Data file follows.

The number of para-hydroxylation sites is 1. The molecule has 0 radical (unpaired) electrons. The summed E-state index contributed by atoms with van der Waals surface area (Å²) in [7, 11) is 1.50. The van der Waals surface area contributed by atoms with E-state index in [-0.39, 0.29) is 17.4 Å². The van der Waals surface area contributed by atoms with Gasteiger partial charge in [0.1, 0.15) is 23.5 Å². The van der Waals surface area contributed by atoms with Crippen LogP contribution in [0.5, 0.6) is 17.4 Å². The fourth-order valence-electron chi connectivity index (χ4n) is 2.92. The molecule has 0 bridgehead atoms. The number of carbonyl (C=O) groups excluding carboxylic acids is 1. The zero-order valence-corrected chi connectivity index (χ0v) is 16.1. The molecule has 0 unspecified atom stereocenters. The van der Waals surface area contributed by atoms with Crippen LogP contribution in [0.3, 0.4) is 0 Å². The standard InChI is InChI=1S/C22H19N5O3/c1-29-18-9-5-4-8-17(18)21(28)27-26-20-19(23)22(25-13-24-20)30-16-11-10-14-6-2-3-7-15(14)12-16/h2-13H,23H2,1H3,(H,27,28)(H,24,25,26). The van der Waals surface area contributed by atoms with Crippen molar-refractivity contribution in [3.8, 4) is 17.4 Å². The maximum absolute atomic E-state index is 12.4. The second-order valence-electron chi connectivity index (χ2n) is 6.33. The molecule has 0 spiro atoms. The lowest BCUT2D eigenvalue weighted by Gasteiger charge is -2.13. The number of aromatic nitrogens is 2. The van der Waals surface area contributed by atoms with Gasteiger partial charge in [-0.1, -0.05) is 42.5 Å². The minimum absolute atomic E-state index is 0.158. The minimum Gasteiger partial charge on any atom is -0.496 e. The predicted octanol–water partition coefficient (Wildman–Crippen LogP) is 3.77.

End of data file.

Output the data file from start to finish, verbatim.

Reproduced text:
The number of para-hydroxylation sites is 1. The molecule has 0 radical (unpaired) electrons. The summed E-state index contributed by atoms with van der Waals surface area (Å²) in [7, 11) is 1.50. The van der Waals surface area contributed by atoms with E-state index in [-0.39, 0.29) is 17.4 Å². The van der Waals surface area contributed by atoms with Gasteiger partial charge in [0.1, 0.15) is 23.5 Å². The van der Waals surface area contributed by atoms with Crippen LogP contribution in [0.5, 0.6) is 17.4 Å². The fourth-order valence-electron chi connectivity index (χ4n) is 2.92. The molecule has 0 bridgehead atoms. The number of carbonyl (C=O) groups excluding carboxylic acids is 1. The zero-order valence-corrected chi connectivity index (χ0v) is 16.1. The molecule has 0 unspecified atom stereocenters. The van der Waals surface area contributed by atoms with Crippen LogP contribution in [0.3, 0.4) is 0 Å². The standard InChI is InChI=1S/C22H19N5O3/c1-29-18-9-5-4-8-17(18)21(28)27-26-20-19(23)22(25-13-24-20)30-16-11-10-14-6-2-3-7-15(14)12-16/h2-13H,23H2,1H3,(H,27,28)(H,24,25,26). The van der Waals surface area contributed by atoms with Crippen molar-refractivity contribution in [3.8, 4) is 17.4 Å². The maximum absolute atomic E-state index is 12.4. The second-order valence-electron chi connectivity index (χ2n) is 6.33. The molecule has 0 spiro atoms. The lowest BCUT2D eigenvalue weighted by Gasteiger charge is -2.13. The number of aromatic nitrogens is 2. The van der Waals surface area contributed by atoms with Gasteiger partial charge in [-0.1, -0.05) is 42.5 Å². The minimum absolute atomic E-state index is 0.158. The minimum Gasteiger partial charge on any atom is -0.496 e. The predicted octanol–water partition coefficient (Wildman–Crippen LogP) is 3.77.